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Hans Steinhoff

From Wikipedia, the free encyclopedia

Hans Steinhoff
Director Hans Steinhoff with Lien Deyers at the recording of Rosenmontag, 1930
Born(1882-03-10)10 March 1882
Died20 April 1945(1945-04-20) (aged 63)
Cause of deathAirplane crash from enemy fire
OccupationFilm director
Years active1900s–1945

Hans Steinhoff (10 March 1882 – 20 April 1945) was a German film director, best known for the propaganda films he produced in Nazi Germany

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  • La juventud de Federico el Grande | Hans Steinhoff | 1935 | Vose
  • "Angst. Die schwache Stunde einer Frau" (D 1928) von Hans Steinhoff
  • Melusine 1944


Life and career

Steinhoff started his career as a stage actor in the 1900s and later worked as a stage director. He directed his first silent film Clothes Make the Man, the adaption of a novel by Gottfried Keller, in 1921.

Steinhoff was a convinced Nazi and directed many propaganda films, he sometimes even wore his Nazi Party membership button on the film set. His most notable films were perhaps Hitlerjunge Quex (1933), an influential propaganda film for the Hitler Youth, and Ohm Krüger (1940), for which he won the Mussolini Cup at the 1941 Venice Film Festival. On April 20, 1945, during the last war days, Steinhoff tried to escape from Berlin on the last scheduled Lufthansa flight. The plane, a Junkers Ju 52, was shot down by the Soviet Red Army and all but one of the passengers died.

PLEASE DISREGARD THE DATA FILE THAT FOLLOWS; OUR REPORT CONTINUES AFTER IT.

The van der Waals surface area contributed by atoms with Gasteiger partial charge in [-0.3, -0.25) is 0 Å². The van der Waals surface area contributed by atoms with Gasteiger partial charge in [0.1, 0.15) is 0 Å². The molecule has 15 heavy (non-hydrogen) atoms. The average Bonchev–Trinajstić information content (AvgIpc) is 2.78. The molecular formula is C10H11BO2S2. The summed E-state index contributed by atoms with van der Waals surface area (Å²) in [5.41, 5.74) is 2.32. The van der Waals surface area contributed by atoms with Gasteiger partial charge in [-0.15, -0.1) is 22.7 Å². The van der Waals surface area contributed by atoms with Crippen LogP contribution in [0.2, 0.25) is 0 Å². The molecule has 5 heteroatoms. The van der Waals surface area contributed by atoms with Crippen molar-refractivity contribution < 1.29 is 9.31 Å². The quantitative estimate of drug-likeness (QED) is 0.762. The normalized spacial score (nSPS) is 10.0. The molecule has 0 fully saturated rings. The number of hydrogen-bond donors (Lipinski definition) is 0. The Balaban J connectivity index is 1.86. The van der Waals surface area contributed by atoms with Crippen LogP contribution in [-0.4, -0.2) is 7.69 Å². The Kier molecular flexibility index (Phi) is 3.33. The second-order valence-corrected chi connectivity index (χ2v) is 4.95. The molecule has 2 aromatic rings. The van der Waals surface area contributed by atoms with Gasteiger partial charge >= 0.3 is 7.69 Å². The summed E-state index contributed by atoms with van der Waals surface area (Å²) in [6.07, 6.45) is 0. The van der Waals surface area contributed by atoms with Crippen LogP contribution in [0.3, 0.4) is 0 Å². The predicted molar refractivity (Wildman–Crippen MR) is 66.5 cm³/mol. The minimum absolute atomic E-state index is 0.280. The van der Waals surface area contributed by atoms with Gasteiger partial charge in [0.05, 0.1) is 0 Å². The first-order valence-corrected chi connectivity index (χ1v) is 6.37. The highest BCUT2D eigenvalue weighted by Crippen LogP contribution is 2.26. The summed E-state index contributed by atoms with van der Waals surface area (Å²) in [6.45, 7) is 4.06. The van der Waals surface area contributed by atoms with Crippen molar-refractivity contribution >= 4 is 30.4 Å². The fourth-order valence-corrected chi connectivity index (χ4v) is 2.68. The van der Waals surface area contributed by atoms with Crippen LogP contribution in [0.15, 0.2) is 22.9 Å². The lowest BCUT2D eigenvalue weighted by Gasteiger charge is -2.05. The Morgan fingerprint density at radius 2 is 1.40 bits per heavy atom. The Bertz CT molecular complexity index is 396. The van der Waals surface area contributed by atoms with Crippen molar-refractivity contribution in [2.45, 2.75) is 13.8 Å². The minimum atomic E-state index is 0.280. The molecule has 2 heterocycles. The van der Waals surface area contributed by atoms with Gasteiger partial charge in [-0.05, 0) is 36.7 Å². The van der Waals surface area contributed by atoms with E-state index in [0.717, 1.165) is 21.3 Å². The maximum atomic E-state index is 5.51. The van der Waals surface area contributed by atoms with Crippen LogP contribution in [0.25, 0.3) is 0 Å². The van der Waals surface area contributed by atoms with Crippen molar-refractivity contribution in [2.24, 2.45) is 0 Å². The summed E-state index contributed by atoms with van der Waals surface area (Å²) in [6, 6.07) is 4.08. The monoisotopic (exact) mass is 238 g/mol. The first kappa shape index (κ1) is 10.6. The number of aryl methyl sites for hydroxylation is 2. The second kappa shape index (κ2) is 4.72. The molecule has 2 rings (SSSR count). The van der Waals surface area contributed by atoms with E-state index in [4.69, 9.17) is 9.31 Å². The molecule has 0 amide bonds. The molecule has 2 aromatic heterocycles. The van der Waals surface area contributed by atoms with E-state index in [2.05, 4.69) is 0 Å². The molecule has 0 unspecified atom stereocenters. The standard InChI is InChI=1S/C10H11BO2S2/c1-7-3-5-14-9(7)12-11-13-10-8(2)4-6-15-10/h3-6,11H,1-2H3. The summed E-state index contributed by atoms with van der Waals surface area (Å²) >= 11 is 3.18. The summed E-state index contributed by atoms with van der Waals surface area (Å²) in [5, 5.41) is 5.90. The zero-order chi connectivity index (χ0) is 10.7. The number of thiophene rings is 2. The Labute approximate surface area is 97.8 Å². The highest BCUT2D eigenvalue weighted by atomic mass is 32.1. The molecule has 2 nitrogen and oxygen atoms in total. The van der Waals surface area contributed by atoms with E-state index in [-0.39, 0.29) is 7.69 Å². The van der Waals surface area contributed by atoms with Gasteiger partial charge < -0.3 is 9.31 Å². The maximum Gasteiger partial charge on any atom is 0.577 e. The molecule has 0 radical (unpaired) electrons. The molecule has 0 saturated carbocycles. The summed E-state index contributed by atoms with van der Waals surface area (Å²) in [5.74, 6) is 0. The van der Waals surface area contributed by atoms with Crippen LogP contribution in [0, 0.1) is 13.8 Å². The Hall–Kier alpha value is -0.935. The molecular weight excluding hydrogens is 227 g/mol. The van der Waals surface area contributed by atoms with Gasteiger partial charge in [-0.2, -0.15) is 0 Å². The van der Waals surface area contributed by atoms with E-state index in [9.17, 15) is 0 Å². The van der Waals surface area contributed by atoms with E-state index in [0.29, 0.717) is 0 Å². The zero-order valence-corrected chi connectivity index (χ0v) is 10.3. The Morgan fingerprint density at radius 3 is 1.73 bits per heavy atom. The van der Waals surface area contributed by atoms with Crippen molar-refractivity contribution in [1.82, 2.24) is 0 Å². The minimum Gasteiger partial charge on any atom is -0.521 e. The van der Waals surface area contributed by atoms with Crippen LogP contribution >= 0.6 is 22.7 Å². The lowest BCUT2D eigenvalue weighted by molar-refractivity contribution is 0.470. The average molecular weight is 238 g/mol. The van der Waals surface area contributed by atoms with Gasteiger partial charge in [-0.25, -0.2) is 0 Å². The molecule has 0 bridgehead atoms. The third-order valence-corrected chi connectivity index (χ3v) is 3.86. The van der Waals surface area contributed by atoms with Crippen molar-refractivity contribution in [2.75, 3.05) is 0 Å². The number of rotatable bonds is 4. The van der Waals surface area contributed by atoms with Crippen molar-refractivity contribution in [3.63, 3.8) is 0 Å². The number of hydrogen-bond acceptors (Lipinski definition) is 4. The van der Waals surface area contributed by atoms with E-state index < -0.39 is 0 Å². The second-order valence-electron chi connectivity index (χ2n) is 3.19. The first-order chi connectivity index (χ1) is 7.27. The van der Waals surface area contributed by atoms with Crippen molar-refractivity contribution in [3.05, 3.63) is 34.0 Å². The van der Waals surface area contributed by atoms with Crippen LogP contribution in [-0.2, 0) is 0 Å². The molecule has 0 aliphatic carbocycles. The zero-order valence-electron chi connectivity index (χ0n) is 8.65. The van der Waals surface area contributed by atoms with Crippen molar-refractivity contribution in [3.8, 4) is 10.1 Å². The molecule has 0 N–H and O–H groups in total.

Billy Wilder, who wrote some screenplays for Steinhoff during the early 1930s, said about him: "A man without any talent. He was a Nazi, even a Hundred-percent-one. But there were also many Nazis who had talent. I would never say that Leni Riefenstahl didn't have talent ... But I say about Steinhoff, that he was an idiot, not because he was a Nazi, but also a bad director."[1] Steinhoff was also very unpopular with many of his actors, Hans Albers called him "the greatest asshole of the century", while O. W. Fischer referred to him as "browner than Joseph Goebbels and blacker than Heinrich Himmler.[2]

Selected filmography


  1. ^ Vgl. Joe Hembus, Christa Bandmann: Klassiker des deutschen Tonfilms, 1930–1960. Goldmann, München 1980, p. 86.
  2. ^ Géza von Cziffra: „Kauf dir einen bunten Luftballon.“ Erinnerungen an Götter und Halbgötter. Herbig, München und Berlin 1975, ISBN 3-7766-0708-4, S. 304–305.

External links

This page was last edited on 13 March 2024, at 13:33
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